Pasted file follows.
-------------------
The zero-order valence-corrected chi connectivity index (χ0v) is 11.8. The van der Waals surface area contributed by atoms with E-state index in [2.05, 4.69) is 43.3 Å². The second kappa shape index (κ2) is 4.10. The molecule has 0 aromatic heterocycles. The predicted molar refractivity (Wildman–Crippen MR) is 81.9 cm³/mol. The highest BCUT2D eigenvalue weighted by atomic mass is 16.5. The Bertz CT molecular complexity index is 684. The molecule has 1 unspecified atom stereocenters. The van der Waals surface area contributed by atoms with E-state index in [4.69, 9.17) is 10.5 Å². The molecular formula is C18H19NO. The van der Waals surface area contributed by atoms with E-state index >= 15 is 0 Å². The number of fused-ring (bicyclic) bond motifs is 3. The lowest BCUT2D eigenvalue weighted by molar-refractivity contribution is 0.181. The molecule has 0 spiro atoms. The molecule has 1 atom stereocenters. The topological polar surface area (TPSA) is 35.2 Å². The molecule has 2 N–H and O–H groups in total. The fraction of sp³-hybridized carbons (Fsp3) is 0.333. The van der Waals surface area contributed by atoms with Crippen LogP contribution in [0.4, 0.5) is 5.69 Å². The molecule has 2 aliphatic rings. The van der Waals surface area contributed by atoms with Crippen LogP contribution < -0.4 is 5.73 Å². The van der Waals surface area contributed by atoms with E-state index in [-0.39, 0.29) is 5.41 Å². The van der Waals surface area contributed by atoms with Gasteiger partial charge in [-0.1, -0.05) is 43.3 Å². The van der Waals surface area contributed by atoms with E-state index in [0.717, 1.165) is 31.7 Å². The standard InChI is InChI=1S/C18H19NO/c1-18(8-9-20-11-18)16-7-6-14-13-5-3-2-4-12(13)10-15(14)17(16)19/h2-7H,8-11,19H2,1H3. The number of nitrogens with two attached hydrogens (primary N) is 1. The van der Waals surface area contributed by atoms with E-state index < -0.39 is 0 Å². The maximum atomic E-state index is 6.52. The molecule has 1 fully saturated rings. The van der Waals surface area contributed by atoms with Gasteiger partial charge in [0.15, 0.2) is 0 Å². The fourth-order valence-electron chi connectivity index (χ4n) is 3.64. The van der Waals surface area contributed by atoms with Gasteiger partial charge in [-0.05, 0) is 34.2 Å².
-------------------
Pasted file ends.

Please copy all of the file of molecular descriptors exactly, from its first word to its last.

The zero-order valence-corrected chi connectivity index (χ0v) is 11.8. The van der Waals surface area contributed by atoms with E-state index in [2.05, 4.69) is 43.3 Å². The second kappa shape index (κ2) is 4.10. The molecule has 0 aromatic heterocycles. The predicted molar refractivity (Wildman–Crippen MR) is 81.9 cm³/mol. The highest BCUT2D eigenvalue weighted by atomic mass is 16.5. The Bertz CT molecular complexity index is 684. The molecule has 1 unspecified atom stereocenters. The van der Waals surface area contributed by atoms with E-state index in [4.69, 9.17) is 10.5 Å². The molecular formula is C18H19NO. The van der Waals surface area contributed by atoms with E-state index >= 15 is 0 Å². The number of fused-ring (bicyclic) bond motifs is 3. The lowest BCUT2D eigenvalue weighted by molar-refractivity contribution is 0.181. The molecule has 0 spiro atoms. The molecule has 1 atom stereocenters. The topological polar surface area (TPSA) is 35.2 Å². The molecule has 2 N–H and O–H groups in total. The fraction of sp³-hybridized carbons (Fsp3) is 0.333. The van der Waals surface area contributed by atoms with Crippen LogP contribution in [0.4, 0.5) is 5.69 Å². The molecule has 2 aliphatic rings. The van der Waals surface area contributed by atoms with Crippen LogP contribution < -0.4 is 5.73 Å². The van der Waals surface area contributed by atoms with E-state index in [-0.39, 0.29) is 5.41 Å². The van der Waals surface area contributed by atoms with Gasteiger partial charge in [-0.1, -0.05) is 43.3 Å². The van der Waals surface area contributed by atoms with E-state index in [0.717, 1.165) is 31.7 Å². The standard InChI is InChI=1S/C18H19NO/c1-18(8-9-20-11-18)16-7-6-14-13-5-3-2-4-12(13)10-15(14)17(16)19/h2-7H,8-11,19H2,1H3. The number of nitrogens with two attached hydrogens (primary N) is 1. The van der Waals surface area contributed by atoms with E-state index < -0.39 is 0 Å². The maximum atomic E-state index is 6.52. The molecule has 1 fully saturated rings. The van der Waals surface area contributed by atoms with Gasteiger partial charge in [0.15, 0.2) is 0 Å². The fourth-order valence-electron chi connectivity index (χ4n) is 3.64. The van der Waals surface area contributed by atoms with Gasteiger partial charge in [-0.05, 0) is 34.2 Å².